Lecture 05 Class Notes

Notes from 9-22-10
• Decision making can be enhanced by drawing from both rational actor and relational models. Think of them as 2 ends of a spectrum (or at least complementary models).
• Different goals with both models
• rational actor: maximization of benefit. In the modern world, acting more scientifically. Used by the social sciences, natural sciences, business government, and modern life.
• Relational: integration of system, goes along with adaptability. Ecological thinking needs to come back towards this.
• Historically: through most of human history decisions were made using the relational actors model. The rational model emerged from relational because of the scientific movement to do things more logically. Over time there has been a push from relational to rational, but we need to push back towards relational.

The Collective action problem/prisoners dilemma:
• Develop an intuitive understanding of the collective action problem, as expressed in the prisoners’ dilemma.
• How the structure of this problem leads to outcomes.
• Get some sense of how we can promote mutually beneficial outcomes.
• These models ask us to imagine a highly stylized world—imagine away all of life outside this one decision.
• They are useful in helping us to understand how the structure of the decision problem leads to outcomes, and from them we want to develop some sense of how to promote mutually beneficial outcomes.

• Both parties face a binary choice. From her perspective—if she cooperates, she gets either 15 or 0. If she defects, she gets 20 or 5. Whatever he chooses, she does better by choosing defect. From his perspective, irrespective of what she chooses, he does better by choosing defect. For both of them, regardless of the other’s choice, it is rational to choose “defect.”
• If they both defect, they can both see that they did ok, but they could have done better by both choosing “cooperate.” Even if it is individually rational to choose “defect,” it is collectively sub-optimal.
• The essence of the “collective action problem” is that both sides could have done better, simultaneously, but it is difficult for individuals to agree as a group to cooperate in a way that both sides benefit. Given the structure of the problem, the individuals are simply acting rationally.
• It follows that if you want a better outcome, you should change the structure of the game (this is what we did in section, by repeating the game).
o Repeating the game/decision point increases cooperation, on average. By creating an expectation of an indefinite future, it is likely that there will be even more cooperation. Doing one thing sends a signal that you are likely to do that again.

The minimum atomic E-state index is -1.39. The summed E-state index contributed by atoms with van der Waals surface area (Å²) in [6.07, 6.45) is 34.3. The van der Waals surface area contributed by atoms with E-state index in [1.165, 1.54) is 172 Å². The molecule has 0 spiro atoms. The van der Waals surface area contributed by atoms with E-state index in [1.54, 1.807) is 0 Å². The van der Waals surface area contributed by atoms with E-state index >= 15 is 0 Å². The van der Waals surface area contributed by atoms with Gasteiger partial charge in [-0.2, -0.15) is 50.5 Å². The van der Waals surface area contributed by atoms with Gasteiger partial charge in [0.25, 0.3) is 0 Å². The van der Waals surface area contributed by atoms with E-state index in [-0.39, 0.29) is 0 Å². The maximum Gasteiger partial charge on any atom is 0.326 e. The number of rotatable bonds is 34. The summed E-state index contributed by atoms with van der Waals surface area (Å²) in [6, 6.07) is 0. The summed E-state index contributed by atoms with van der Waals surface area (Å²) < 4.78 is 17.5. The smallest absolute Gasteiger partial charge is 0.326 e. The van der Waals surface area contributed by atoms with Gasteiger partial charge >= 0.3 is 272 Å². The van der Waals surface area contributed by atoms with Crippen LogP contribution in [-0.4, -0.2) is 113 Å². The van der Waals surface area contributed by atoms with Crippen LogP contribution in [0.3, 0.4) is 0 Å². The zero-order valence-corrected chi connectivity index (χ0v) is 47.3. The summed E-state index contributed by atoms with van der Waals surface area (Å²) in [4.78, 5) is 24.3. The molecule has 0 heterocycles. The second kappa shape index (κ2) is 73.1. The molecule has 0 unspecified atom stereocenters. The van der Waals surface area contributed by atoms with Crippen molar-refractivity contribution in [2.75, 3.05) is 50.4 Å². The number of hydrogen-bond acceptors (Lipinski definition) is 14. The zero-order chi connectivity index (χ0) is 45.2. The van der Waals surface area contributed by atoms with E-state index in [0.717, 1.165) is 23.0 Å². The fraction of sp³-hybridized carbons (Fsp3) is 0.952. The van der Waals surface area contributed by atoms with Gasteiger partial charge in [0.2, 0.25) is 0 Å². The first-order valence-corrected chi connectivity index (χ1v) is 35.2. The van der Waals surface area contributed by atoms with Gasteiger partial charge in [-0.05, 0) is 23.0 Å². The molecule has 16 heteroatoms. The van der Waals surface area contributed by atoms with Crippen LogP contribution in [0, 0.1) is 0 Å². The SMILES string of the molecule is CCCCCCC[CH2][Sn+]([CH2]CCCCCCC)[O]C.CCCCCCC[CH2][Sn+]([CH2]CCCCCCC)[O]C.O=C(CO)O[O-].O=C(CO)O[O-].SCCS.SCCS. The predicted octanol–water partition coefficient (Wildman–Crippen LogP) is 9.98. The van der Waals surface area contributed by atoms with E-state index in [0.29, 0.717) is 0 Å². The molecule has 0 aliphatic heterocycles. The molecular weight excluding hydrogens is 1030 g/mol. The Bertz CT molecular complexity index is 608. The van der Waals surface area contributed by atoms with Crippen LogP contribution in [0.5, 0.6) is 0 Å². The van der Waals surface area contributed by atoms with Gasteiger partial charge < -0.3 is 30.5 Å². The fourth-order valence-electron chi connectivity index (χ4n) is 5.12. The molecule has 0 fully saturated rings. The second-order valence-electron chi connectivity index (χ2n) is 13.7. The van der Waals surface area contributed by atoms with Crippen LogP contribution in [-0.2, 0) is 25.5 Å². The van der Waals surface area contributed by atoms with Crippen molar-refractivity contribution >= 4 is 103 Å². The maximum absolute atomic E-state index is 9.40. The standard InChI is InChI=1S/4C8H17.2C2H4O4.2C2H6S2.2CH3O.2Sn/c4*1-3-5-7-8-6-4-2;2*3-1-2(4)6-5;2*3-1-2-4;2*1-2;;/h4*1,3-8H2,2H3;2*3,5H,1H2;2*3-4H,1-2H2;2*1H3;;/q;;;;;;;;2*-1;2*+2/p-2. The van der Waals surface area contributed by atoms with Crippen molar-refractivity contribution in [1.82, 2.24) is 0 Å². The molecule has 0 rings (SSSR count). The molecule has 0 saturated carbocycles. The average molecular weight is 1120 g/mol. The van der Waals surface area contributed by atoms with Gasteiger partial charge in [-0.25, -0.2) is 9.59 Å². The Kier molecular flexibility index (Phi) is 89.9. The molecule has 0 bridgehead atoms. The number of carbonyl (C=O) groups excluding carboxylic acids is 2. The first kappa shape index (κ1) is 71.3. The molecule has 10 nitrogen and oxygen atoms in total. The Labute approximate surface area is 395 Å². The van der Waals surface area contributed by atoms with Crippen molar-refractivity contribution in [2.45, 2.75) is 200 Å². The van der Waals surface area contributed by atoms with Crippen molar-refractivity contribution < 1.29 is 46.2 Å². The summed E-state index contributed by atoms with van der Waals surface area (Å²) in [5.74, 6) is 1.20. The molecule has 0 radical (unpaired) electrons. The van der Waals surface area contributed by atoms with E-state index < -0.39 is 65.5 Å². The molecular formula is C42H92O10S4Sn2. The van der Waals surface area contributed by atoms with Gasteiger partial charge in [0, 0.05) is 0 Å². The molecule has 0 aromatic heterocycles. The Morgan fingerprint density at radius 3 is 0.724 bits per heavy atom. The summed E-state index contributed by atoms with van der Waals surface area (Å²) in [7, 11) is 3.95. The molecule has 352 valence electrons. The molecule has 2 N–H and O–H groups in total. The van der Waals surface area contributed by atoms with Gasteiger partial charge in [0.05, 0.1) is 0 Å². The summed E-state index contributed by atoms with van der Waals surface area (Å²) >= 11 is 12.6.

o If you allow for communication, you also tend to get better outcomes. By establishing a relationship with the counterpart, the model essentially changes from rational actor to relational.
o Other changes that might produce better outcomes—
• Change choices, or introduce more choices.
• Change the whole game
• Combine scores between rounds
• Add spectators (incorporate social attitudes about cooperation/non-cooperation)
• Lower payoffs for defecting, or raise rewards for cooperating.
• Introduce 3rd party negotiator to change payoffs (through taxes and subsidies) and make cooperation more likely. By building institutions, we can change the payoffs so that they’ll be mutually beneficial.
• Eliminate individual choices and make them collective.
• Add a 4th party and make all parties equal.

Related notes on readings:
Graham Allison—
p. 29—The rational actor model is narrowly constrained, has neatly confined situations (we must abstract away reality).
P. 30—concept of rational behavior is a powerful explanatory principle because it can explain people’s behavior in terms of very simple assumptions and goals. The assumption that an actor is acting to maximize power, this simple assumption can explain many foreign policy decisions.
P. 35—Analytical method from a rational actor perspective is that of vicarious problem solving. The analyst puts himself in the place of the individual or nation and uses principles of rational actor to sift through commissions and omissions and look for evidence for reasons those decisions were made. (example: why do we continue to subsidize petroleum extraction? Why is all action on climate change taken at the local, state, and regional level?).

p. 183—persons act ethically b/c they want to maintain their membership in the group.
P. 188—people’s goal is to adapt to the place, not only as a home but as an extension of themselves.
P. 190—boundaries and a systems approach to sustainability. We have to draw boundaries because every system actually has boundaries. When people do not recognize the boundaries, there’s no intimacy developed between a people and their homeland. This has important implications for the global ecological crisis because people do not feel attached to the ecological system